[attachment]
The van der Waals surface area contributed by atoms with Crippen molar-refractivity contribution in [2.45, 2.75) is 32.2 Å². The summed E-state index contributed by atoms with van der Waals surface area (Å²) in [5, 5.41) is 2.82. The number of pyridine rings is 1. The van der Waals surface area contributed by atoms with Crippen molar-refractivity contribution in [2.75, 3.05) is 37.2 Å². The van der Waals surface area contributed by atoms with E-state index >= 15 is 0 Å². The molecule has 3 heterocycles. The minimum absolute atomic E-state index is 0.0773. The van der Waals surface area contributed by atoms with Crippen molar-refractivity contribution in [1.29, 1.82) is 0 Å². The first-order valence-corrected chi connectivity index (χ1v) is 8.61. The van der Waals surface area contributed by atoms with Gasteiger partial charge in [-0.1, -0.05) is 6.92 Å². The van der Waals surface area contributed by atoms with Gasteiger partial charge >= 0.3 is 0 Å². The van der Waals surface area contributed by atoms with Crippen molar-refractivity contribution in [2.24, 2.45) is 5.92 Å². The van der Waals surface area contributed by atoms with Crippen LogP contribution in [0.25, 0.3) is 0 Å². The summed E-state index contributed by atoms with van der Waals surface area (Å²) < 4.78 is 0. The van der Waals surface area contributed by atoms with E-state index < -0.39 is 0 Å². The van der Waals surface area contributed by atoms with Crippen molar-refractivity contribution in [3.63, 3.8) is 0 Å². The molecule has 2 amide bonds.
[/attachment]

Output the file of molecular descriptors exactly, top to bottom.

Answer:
The van der Waals surface area contributed by atoms with Crippen molar-refractivity contribution in [2.45, 2.75) is 32.2 Å². The summed E-state index contributed by atoms with van der Waals surface area (Å²) in [5, 5.41) is 2.82. The number of pyridine rings is 1. The van der Waals surface area contributed by atoms with Crippen molar-refractivity contribution in [2.75, 3.05) is 37.2 Å². The van der Waals surface area contributed by atoms with E-state index >= 15 is 0 Å². The molecule has 3 heterocycles. The minimum absolute atomic E-state index is 0.0773. The van der Waals surface area contributed by atoms with Crippen molar-refractivity contribution in [1.29, 1.82) is 0 Å². The first-order valence-corrected chi connectivity index (χ1v) is 8.61. The van der Waals surface area contributed by atoms with Gasteiger partial charge in [-0.1, -0.05) is 6.92 Å². The van der Waals surface area contributed by atoms with Gasteiger partial charge >= 0.3 is 0 Å². The van der Waals surface area contributed by atoms with Crippen molar-refractivity contribution in [2.24, 2.45) is 5.92 Å². The van der Waals surface area contributed by atoms with Crippen LogP contribution in [0.25, 0.3) is 0 Å². The summed E-state index contributed by atoms with van der Waals surface area (Å²) < 4.78 is 0. The van der Waals surface area contributed by atoms with E-state index < -0.39 is 0 Å². The van der Waals surface area contributed by atoms with Crippen molar-refractivity contribution in [3.63, 3.8) is 0 Å². The molecule has 2 amide bonds.